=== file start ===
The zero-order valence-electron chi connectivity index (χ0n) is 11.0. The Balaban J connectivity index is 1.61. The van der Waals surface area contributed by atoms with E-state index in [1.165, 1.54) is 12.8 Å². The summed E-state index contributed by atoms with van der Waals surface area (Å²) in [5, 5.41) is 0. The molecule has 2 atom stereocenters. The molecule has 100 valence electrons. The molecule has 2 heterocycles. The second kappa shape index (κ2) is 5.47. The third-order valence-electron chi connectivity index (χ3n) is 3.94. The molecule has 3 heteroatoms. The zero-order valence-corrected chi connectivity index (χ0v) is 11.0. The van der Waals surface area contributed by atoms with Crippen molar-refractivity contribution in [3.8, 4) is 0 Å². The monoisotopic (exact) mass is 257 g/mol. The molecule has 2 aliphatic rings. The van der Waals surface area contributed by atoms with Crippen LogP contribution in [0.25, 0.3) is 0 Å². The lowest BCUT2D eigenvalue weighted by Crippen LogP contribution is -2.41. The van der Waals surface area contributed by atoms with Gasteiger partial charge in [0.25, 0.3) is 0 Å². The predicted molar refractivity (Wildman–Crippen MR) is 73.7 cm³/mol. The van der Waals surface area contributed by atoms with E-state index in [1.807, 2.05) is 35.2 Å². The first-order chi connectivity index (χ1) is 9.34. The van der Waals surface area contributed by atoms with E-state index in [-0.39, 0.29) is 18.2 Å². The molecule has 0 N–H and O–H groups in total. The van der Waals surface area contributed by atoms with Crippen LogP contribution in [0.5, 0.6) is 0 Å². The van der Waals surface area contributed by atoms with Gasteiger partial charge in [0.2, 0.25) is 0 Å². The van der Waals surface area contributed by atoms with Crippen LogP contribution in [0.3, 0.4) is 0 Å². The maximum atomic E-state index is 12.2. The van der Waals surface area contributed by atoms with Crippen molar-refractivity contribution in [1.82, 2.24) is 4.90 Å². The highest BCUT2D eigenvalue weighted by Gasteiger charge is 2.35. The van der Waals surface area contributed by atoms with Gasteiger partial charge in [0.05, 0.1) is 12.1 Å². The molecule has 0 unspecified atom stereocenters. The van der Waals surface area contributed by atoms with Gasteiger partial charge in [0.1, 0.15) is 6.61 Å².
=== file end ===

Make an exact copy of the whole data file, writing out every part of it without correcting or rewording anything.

The zero-order valence-electron chi connectivity index (χ0n) is 11.0. The Balaban J connectivity index is 1.61. The van der Waals surface area contributed by atoms with E-state index in [1.165, 1.54) is 12.8 Å². The summed E-state index contributed by atoms with van der Waals surface area (Å²) in [5, 5.41) is 0. The molecule has 2 atom stereocenters. The molecule has 100 valence electrons. The molecule has 2 heterocycles. The second kappa shape index (κ2) is 5.47. The third-order valence-electron chi connectivity index (χ3n) is 3.94. The molecule has 3 heteroatoms. The zero-order valence-corrected chi connectivity index (χ0v) is 11.0. The van der Waals surface area contributed by atoms with Crippen molar-refractivity contribution in [3.8, 4) is 0 Å². The monoisotopic (exact) mass is 257 g/mol. The molecule has 2 aliphatic rings. The van der Waals surface area contributed by atoms with Crippen LogP contribution in [0.25, 0.3) is 0 Å². The lowest BCUT2D eigenvalue weighted by Crippen LogP contribution is -2.41. The van der Waals surface area contributed by atoms with Gasteiger partial charge in [0.25, 0.3) is 0 Å². The predicted molar refractivity (Wildman–Crippen MR) is 73.7 cm³/mol. The van der Waals surface area contributed by atoms with E-state index in [1.807, 2.05) is 35.2 Å². The first-order chi connectivity index (χ1) is 9.34. The van der Waals surface area contributed by atoms with E-state index in [-0.39, 0.29) is 18.2 Å². The molecule has 0 N–H and O–H groups in total. The van der Waals surface area contributed by atoms with Crippen LogP contribution in [0.5, 0.6) is 0 Å². The van der Waals surface area contributed by atoms with Gasteiger partial charge in [0.2, 0.25) is 0 Å². The van der Waals surface area contributed by atoms with Crippen LogP contribution in [0.3, 0.4) is 0 Å². The maximum atomic E-state index is 12.2. The van der Waals surface area contributed by atoms with Crippen molar-refractivity contribution in [1.82, 2.24) is 4.90 Å². The highest BCUT2D eigenvalue weighted by Gasteiger charge is 2.35. The van der Waals surface area contributed by atoms with Gasteiger partial charge in [0.05, 0.1) is 12.1 Å². The molecule has 0 unspecified atom stereocenters. The van der Waals surface area contributed by atoms with Gasteiger partial charge in [0.1, 0.15) is 6.61 Å².